When it comes to alcohol advocacy to reduce alcohol-related harm, members of the public and local community organisations face an uphill battle in guaranteeing their voices, stories and realities (which are all evidence) are properly heard by governing authorities.
The specific systems or processes we investigate in this paper are the Local Alcohol Policy (LAP) and District Licensing Committee (DLC) that frame various parts of alcohol licensing, advocacy and sale in local communities. Overall, we find that these LAP and DLC processes are not working for local communities. These processes presume that communities and licence applicants are on the same playing field—they are not. The huge complexity of these processes, as well as limited resources to fight and object to LAP and DLC delays and decisions, plus adding the constant delaying tactics used by industry against LAPs, all point to a structure that is not working effectively or meaningfully for local communities facing high density of liquor or bottle stores and regular alcohol-related harms. As we’ve dug further into these areas, we present some regulatory solutions, as well as local community solutions, to these problems:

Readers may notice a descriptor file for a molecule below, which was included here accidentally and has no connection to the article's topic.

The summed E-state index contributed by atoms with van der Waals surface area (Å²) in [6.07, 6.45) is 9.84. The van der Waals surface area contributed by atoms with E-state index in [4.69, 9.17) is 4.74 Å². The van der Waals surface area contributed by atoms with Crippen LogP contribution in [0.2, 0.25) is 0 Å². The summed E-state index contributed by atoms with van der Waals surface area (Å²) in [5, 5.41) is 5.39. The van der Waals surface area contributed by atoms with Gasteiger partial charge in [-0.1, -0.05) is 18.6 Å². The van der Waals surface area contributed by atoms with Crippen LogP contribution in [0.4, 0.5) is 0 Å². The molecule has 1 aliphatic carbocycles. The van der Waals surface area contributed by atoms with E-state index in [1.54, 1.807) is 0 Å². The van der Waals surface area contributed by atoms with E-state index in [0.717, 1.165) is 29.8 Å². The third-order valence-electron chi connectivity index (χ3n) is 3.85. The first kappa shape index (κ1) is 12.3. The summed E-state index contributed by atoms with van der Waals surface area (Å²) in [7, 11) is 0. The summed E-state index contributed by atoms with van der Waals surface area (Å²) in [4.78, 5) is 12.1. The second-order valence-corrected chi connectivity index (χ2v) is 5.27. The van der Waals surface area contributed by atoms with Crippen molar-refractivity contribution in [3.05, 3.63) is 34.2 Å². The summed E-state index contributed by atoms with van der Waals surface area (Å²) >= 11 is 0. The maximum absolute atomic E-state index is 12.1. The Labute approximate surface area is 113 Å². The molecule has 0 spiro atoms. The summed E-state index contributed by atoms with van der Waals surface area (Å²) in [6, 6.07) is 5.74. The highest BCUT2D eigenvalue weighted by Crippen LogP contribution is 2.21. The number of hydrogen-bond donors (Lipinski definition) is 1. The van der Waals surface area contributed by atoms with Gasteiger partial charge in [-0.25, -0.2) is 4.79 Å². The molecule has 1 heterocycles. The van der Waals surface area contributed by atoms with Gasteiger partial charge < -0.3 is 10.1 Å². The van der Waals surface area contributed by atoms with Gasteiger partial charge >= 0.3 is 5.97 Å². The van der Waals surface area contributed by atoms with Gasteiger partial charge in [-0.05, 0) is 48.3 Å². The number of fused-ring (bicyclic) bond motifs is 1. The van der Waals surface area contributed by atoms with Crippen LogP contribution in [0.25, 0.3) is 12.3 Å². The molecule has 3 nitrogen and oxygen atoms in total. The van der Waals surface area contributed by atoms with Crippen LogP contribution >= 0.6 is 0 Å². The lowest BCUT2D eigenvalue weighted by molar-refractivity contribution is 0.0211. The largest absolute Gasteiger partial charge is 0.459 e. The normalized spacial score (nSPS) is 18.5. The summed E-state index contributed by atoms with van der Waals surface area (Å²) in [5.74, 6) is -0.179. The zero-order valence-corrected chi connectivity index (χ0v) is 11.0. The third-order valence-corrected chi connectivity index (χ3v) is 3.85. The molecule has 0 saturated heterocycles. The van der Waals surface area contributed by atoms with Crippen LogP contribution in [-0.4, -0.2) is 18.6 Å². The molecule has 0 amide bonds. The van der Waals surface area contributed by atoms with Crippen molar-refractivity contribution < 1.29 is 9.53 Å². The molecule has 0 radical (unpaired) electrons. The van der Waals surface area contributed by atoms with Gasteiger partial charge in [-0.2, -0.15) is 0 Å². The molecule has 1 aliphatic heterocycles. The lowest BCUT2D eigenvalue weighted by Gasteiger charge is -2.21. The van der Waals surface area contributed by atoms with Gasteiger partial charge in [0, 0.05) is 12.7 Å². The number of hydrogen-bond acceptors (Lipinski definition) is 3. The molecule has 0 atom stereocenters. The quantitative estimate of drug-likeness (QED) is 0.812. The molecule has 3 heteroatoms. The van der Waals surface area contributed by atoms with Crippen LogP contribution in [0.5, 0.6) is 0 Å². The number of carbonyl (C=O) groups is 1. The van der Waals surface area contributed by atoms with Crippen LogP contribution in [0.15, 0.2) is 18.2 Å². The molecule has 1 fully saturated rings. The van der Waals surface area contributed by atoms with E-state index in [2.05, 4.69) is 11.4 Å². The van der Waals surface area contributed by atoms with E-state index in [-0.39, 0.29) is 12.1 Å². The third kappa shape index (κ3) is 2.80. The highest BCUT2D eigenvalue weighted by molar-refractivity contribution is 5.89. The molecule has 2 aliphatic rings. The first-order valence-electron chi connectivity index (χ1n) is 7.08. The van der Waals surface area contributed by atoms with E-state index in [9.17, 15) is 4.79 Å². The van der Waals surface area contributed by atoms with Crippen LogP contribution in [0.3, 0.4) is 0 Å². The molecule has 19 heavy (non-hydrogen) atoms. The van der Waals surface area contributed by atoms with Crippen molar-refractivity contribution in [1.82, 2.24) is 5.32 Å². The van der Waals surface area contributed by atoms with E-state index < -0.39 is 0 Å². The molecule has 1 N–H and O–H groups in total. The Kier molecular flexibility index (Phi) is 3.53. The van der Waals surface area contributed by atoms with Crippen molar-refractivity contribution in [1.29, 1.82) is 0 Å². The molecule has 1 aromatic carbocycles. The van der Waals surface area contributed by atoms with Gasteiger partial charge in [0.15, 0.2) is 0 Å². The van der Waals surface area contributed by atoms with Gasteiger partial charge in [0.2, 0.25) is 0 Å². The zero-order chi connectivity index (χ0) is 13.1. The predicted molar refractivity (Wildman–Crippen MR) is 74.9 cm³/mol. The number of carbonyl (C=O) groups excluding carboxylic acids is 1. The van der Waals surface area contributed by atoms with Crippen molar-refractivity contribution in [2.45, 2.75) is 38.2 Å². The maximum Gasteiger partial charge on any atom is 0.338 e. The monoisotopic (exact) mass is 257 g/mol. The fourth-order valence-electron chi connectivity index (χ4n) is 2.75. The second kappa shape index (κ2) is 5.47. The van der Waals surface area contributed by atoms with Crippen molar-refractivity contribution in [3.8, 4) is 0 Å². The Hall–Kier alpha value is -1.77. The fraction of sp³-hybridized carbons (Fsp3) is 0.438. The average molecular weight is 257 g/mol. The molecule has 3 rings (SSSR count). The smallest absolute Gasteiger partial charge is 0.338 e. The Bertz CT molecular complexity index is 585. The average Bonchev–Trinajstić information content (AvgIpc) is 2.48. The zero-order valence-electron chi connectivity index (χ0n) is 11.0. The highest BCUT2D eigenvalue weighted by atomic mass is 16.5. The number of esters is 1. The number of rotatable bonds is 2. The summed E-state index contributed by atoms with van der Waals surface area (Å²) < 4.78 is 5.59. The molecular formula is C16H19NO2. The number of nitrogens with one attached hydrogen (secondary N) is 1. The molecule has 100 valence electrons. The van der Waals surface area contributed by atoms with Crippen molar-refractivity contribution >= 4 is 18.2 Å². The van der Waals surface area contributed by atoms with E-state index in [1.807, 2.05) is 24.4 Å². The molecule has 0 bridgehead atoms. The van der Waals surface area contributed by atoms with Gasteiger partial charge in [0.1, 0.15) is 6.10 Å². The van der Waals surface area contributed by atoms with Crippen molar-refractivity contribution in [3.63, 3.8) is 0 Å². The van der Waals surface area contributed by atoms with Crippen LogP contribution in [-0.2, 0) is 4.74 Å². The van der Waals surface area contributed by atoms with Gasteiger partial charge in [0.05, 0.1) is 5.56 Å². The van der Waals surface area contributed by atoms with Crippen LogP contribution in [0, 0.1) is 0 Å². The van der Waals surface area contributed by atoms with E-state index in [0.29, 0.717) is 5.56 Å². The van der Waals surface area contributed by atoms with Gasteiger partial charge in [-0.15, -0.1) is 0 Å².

In the end, our real focus was to uncap the voices of communities in these systems and push for a fairer system and better outcomes for our communities.
Full paper available for download at the bottom of the page. >>
By Ana Ika and Ronji Tanielu, SPPU Policy Analysts • AUGUST 2022